From each sample, an enriched phytoplasma DNA extraction was taken, following the protocol described by Ahrens and Seemüller (1992). DNA quantification was carried out with a UV/Vis micro-volume spectrophotometer (ASP-2680, ACTGene, Piscataway, New Jersey, USA). Extracted and quantified DNA was used as a template to amplify a genomic fragment corresponding to the gene 16Sr RNA through nested PCR using three pairs of primers described in the literature (Table 1). These primers were P1/P7, that magnified a region of 1.7 kb which corresponds to position 1 of the 16S rRNA gene and 1784 of 23S gene; R16mF2/mR1, that magnified a region of 1.4 kb, which corresponds to position 48 and 1464 of the 16S rRNA gene and R16F2n/R2; that magnified a region of 1.2 kb which corresponds to position 1279 to 1376 of the 16S rRNA gene (Lee et al., 1995; Schneider, 1995; Gundersen and Lee, 1996). The first amplification was carried out with the P1/P7 primers and 20 ng of extracted DNA were used as a template. The second amplification was done with the primers R16mF2/mR1, using as a template 1 μL of a 1:30 dilution of the PCR product obtained in the first amplification. For the third amplification, 1 μL of a 1:30 dilution from the PCR product obtained in the second amplification was used with primers R1F2/R2. The three PCR mix reaction were performed in a volume of 25 μL: 2.5 μL 10X PCR buffer, 1 μL MgCl2 (50 mM), 1 μL dNTPs mix (10 mM), 1.25 μL forward and reverse primers, 0.25 μL DNA polymerase (5 U μL-1; Invitrogen, Carlsbad, California, USA), 17.8 μL molecular biology grade water (Corning Incorporated, Manassas, Virginia, USA). DNA from Apple Proliferation Group Phytoplasma infected plants was used as PCR positive control (catalog number: 08009PC; LOEWE Biochemica GmbH, Sauerlach, Germany) and reaction mixture without DNA was used as negative control.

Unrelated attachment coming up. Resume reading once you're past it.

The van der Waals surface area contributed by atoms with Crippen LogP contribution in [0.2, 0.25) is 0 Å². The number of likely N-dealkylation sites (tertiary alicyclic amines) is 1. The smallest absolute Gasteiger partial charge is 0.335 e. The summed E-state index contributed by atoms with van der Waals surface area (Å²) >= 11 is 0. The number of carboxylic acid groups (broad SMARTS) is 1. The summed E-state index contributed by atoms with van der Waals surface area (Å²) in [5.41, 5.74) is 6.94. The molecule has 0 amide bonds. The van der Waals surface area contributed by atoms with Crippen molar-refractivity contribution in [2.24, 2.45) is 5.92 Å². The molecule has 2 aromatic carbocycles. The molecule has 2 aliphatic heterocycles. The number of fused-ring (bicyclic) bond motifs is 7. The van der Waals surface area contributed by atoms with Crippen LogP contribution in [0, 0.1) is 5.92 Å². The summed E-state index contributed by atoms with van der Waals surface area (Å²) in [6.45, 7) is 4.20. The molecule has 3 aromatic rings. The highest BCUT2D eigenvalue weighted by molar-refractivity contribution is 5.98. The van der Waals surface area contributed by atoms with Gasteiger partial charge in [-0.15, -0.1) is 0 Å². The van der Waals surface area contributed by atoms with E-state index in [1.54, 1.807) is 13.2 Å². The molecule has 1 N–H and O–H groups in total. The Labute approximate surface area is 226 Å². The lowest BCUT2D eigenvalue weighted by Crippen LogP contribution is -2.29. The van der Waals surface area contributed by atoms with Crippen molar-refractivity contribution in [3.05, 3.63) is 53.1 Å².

Figure 1 Symptoms in calafate. A: Calafate plant with symptoms of witch’s broom, indicated by a white arrow. B and C: Calafate plant branches with and without symptoms of witches’ brooms (s: with symptoms; a: without symptoms). 

Table 1 Identification, sequence and expected fragment size of the primers used in the amplification of a fragment of the phytoplasma genome. 

The thermal profile of the 35 cycler of the PCR was as follows: Denaturation 94 °C for 1 min (3 min for the first cycle); alignment at 50 °C, 60 °C and 55 °C for p1/p7, R16mF2/R16mR1 and R16F2n/R16R2 primer, respectively, during 2 min; elongation at 72 °C for 3 min (10 min for the last cycle). The PCR products obtained, from each amplification, were visualized by 2% (w/v) agarose gel electrophoresis run in TAE 1X buffer (Tris-acetate-EDTA) and stained with 0.1 μL mL-1 ethidium bromide. The amplicons were observed and photographed on a UV light trans-illuminator (WGD-30S, DAIHAN Scientific, Seongbuk-gu, Seoul, Korea).

Cloning and sequencing